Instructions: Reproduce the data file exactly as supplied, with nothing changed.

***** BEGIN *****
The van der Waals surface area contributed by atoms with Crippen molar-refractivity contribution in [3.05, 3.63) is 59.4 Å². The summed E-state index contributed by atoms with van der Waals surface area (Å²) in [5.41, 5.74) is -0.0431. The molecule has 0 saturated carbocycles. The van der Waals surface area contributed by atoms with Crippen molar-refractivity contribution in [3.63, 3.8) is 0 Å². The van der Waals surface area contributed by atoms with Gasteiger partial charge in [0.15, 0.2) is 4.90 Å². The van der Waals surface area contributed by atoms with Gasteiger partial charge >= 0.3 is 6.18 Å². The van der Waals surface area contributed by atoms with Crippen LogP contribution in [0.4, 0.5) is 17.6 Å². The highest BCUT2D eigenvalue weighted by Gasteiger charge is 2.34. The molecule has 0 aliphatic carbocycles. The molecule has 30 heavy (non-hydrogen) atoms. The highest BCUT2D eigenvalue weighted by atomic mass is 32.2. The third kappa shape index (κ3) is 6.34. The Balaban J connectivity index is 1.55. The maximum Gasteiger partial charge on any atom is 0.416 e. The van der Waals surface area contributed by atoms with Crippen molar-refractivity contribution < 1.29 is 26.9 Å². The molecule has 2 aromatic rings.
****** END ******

The van der Waals surface area contributed by atoms with Crippen molar-refractivity contribution in [3.05, 3.63) is 59.4 Å². The summed E-state index contributed by atoms with van der Waals surface area (Å²) in [5.41, 5.74) is -0.0431. The molecule has 0 saturated carbocycles. The van der Waals surface area contributed by atoms with Crippen molar-refractivity contribution in [3.63, 3.8) is 0 Å². The van der Waals surface area contributed by atoms with Gasteiger partial charge in [0.15, 0.2) is 4.90 Å². The van der Waals surface area contributed by atoms with Gasteiger partial charge >= 0.3 is 6.18 Å². The van der Waals surface area contributed by atoms with Crippen LogP contribution in [0.4, 0.5) is 17.6 Å². The highest BCUT2D eigenvalue weighted by Gasteiger charge is 2.34. The molecule has 0 aliphatic carbocycles. The molecule has 30 heavy (non-hydrogen) atoms. The highest BCUT2D eigenvalue weighted by atomic mass is 32.2. The third kappa shape index (κ3) is 6.34. The Balaban J connectivity index is 1.55. The maximum Gasteiger partial charge on any atom is 0.416 e. The van der Waals surface area contributed by atoms with Crippen molar-refractivity contribution < 1.29 is 26.9 Å². The molecule has 2 aromatic rings.